NEW YORK – Martha Stewart (search) announced Wednesday that she had decided to surrender for prison as soon as possible, citing the need "to put this nightmare behind me."
Stewart's announcement came at a Manhattan news conference with lawyers and executives of her company. The 63-year-old Stewart will do five months in a federal prison — likely getting out early next year — followed by five months of house arrest.
The millionaire businesswoman was sentenced in July after she was convicted of lying about why she sold ImClone Systems Inc. (IMCL) stock in 2001.
"I hope that my time goes as fast as that," said Stewart, who grew uncharacteristically emotional at the end. "I want to reclaim my good life and good works and allow others to do the same."
"I would like to be back as early in March as possible to plant a spring garden and to truly get things growing again," she said, adding that she would miss her pets, including two dogs and seven cats.
"I'll see you next year."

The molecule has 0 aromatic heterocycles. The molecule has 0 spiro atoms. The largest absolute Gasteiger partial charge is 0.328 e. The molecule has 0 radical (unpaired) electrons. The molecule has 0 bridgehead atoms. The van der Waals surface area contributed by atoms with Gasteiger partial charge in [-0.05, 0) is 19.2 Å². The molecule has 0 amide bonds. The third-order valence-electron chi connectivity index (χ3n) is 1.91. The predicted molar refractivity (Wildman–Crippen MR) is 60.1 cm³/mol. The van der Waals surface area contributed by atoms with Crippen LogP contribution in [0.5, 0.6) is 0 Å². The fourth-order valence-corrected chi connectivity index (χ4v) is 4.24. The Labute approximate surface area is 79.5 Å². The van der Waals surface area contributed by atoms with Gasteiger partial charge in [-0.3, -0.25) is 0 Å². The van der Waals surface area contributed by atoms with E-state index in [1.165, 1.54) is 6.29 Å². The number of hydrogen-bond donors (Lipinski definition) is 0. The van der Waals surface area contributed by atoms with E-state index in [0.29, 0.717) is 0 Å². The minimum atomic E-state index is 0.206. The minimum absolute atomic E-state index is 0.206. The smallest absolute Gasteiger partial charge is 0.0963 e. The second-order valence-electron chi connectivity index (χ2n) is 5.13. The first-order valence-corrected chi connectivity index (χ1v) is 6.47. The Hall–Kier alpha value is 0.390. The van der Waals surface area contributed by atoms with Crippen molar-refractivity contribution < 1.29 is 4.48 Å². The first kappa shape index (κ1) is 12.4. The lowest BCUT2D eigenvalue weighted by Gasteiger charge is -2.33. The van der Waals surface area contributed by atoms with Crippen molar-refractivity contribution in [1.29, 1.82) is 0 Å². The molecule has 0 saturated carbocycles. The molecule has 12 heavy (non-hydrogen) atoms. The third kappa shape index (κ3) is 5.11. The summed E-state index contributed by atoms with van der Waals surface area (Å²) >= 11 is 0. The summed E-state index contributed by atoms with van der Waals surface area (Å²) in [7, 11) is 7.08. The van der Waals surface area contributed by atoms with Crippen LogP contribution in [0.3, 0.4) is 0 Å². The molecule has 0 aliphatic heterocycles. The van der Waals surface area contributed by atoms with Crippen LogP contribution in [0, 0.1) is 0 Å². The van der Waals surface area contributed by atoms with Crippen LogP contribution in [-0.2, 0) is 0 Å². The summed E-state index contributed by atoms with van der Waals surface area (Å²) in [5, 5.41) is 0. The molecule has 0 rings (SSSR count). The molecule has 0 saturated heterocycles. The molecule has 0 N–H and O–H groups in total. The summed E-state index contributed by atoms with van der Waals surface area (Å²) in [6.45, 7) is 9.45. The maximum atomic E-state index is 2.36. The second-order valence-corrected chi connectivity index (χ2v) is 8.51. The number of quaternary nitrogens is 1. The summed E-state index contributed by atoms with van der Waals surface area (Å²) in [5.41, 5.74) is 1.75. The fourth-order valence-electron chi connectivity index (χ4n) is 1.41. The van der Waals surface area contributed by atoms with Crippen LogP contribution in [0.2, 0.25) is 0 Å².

Stewart had said she hoped to serve her time at a minimum-security facility in Danbury, Conn., close to her home in Westport.
Immediately after her March conviction, though, a more combative Stewart had promised a battle to prove her innocence.
"I will appeal the verdict and continue to fight to clear my name," she said in a statement. "I believe in the fairness of the judicial system and remain confident that I will ultimately prevail."
Stewart also said in July that was considering serving her sentence just to put the matter behind her and her company. The news conference was held in the offices of the media company, and Stewart was accompanied by her appeals lawyer, Walter Dellinger.
A spokeswoman for federal prosecutors in Manhattan said she had no information on what Stewart was planning to do.
Stewart and her former stockbroker, Peter Bacanovic (search), were convicted in March. He received the identical sentence of five months in prison and five months of house arrest.
Stewart resigned as CEO of the company when she was indicted and gave up her seat on the board after she was convicted. She remains its leading creative force and holds the title of founding editorial director.
The Associated Press contributed to this report.